Interpreting the rise of long-term private renting in a liberal welfare regime context

Taylor & Francis (Routledge)
Publication Type:
Journal Article
Housing Studies, 2017, 32 (8), pp. 1062 - 1084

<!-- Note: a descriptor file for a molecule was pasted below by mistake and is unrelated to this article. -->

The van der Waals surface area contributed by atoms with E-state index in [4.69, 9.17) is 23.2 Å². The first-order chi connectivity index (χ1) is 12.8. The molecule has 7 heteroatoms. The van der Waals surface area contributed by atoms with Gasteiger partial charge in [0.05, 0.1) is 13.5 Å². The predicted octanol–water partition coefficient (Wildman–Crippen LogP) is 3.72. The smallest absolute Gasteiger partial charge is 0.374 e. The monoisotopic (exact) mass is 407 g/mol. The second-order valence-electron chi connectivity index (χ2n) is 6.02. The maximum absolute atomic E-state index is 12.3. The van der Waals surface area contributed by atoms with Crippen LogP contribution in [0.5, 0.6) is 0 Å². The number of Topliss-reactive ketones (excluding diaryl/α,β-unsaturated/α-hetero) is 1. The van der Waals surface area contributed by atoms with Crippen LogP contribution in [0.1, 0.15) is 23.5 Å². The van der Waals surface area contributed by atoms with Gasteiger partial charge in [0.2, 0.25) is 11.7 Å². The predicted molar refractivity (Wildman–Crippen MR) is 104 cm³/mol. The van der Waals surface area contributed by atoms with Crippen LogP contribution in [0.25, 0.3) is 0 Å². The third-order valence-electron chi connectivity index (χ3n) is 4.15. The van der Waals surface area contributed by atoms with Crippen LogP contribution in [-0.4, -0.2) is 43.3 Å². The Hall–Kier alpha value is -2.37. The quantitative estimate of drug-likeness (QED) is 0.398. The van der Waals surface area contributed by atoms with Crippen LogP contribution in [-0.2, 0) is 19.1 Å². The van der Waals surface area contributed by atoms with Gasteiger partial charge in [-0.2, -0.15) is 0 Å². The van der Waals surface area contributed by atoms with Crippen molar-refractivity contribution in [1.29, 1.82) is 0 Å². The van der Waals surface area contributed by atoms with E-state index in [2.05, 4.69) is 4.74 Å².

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In liberal market Anglophone nations private rental housing is typically lightly regulated, offering residents little security of tenure. This is important in the context of a sector expanding to encompass growing numbers of families with children and others resident for long periods. Australia’s rate of long-term private renting (at least 10 years in the sector) has doubled since the 1990s.This means drawn-out exposure to risks of landlord-instigated moves and unpredictable rent increases. We explore the factors underlying this development and its implications in terms of the experiences and perspectives of long-term (private) renters – LTRs. While increasingly unaffordable home ownership is likely the prime factor underlying rising LTR rates, lifestyle choices are also significant – at least in Australia’s major cities which offer scope for trading-off desired location against owner-occupier status. While many tenants appear sanguine about their housing security, this is highly problematic for the lower-income residents lacking other choices and many of whom are likely to remain lifelong renters.
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